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HindustanTimes Thu,23 Oct 2014

The illusion of poriborton
Hindustan Times
New Delhi, September 17, 2013
First Published: 00:00 IST(17/9/2013)
Last Updated: 00:07 IST(17/9/2013)

Mamata Banerjee’s departure from the UPA could have meant that she and her senior partymen would have more time to devote to matters in the state. But when her ministers at the Centre got back to Kolkata, that hope was quickly belied. The recent deaths of 41 children in the Dr BC Roy Memorial Children’s Hospital seem of a piece with earlier deaths in other hospitals in Kolkata. Then on Sunday, 67 children, all under five years, were hospitalised after it was discovered that they had been given the hepatitis B vaccine orally instead of anti-polio drops.  Many of us have not forgotten Mamatadi’s fury over infant deaths in the city’s Neelratan Sarkar Memorial Hospital just after she took over. She sent shivers down the spines of the hospital staff when she demanded accountability. But well begun is certainly not half done in this case.

To say nothing has changed in social development indicators in terms of infant and maternal mortality would be a kindness to the Trinamool regime. Instead of focusing on the people, Ms Banerjee has chosen to tilt at windmills, namely the Left and the Maoists. In each calamity, she has discerned the hand of the Maoists, to the extent of suspecting journalists and poor farmers going about their business to be agents of the Maoists. She has been unable to rein in the more unruly elements in her party who have become a law unto themselves as seen in their blatant attack earlier on Presidency University. Now come reports that many professors are leaving their jobs and seeking better opportunities and no doubt safer environs elsewhere. Today, if we were to look at a report card of the state, apart from painting buildings and bridges blue, there is nothing much to show. In fact, there have been attacks on women in which again Mamatadi spotted a Red conspiracy. Of course, the question of investment does not even arise. After the Tata episode, investors are giving West Bengal a wide berth and the Trinamool is doing nothing to win them over.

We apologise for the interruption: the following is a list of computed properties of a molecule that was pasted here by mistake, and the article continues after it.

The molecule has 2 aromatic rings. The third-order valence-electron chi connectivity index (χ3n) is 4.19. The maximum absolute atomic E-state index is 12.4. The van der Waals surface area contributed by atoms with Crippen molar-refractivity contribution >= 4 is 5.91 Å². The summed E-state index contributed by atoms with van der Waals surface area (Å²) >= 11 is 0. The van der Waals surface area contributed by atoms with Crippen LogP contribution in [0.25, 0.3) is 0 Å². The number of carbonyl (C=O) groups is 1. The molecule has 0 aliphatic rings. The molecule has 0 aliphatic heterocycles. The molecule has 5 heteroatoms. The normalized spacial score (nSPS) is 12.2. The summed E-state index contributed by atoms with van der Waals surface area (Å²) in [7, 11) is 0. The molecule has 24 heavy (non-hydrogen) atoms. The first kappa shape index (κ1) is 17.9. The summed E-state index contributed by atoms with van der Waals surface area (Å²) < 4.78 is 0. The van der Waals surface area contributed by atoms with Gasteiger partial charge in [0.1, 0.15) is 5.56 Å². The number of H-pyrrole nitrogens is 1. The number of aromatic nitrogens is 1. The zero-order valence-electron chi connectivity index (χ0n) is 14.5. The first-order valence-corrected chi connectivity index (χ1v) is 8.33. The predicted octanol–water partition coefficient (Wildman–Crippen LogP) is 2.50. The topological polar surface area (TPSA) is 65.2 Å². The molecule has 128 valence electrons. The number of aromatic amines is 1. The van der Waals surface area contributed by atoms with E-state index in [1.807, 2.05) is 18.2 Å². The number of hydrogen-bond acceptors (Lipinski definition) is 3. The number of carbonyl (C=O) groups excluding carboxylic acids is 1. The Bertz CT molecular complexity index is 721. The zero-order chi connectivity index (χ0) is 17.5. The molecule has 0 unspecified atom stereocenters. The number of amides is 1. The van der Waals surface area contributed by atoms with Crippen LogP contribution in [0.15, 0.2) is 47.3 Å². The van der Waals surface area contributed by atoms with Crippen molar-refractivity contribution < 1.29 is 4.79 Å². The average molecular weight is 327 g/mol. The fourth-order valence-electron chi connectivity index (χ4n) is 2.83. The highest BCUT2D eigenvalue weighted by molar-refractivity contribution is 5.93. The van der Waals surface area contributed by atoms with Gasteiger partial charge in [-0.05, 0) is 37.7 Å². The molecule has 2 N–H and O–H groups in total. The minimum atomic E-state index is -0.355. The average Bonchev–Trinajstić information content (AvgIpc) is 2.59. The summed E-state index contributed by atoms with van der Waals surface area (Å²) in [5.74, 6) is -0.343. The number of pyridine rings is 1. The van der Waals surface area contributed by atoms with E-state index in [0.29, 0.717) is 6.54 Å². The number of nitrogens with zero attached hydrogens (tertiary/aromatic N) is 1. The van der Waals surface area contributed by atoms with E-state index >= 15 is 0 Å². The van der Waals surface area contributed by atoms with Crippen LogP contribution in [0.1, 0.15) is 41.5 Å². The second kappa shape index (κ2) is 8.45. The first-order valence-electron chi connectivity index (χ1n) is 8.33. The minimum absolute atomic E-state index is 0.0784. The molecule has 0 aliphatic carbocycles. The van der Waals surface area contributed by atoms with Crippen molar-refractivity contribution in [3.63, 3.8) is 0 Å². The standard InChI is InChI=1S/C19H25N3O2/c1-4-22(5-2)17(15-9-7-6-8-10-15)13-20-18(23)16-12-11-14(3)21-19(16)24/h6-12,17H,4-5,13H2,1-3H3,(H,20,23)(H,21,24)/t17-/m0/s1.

Whether these recent infant deaths were due to illness or starvation is besides the point. The issue is that children are dying. And the state administration is doing precious little about it. The very fact that people from distant rural areas have to trek to Kolkata with their sick children tells a tale of its own. Instead of getting into a political slugfest, the first priority should be to prevent further deaths. But as of now, the Trinamool seems totally indifferent to this tragedy taking place right under the nose of its leadership.


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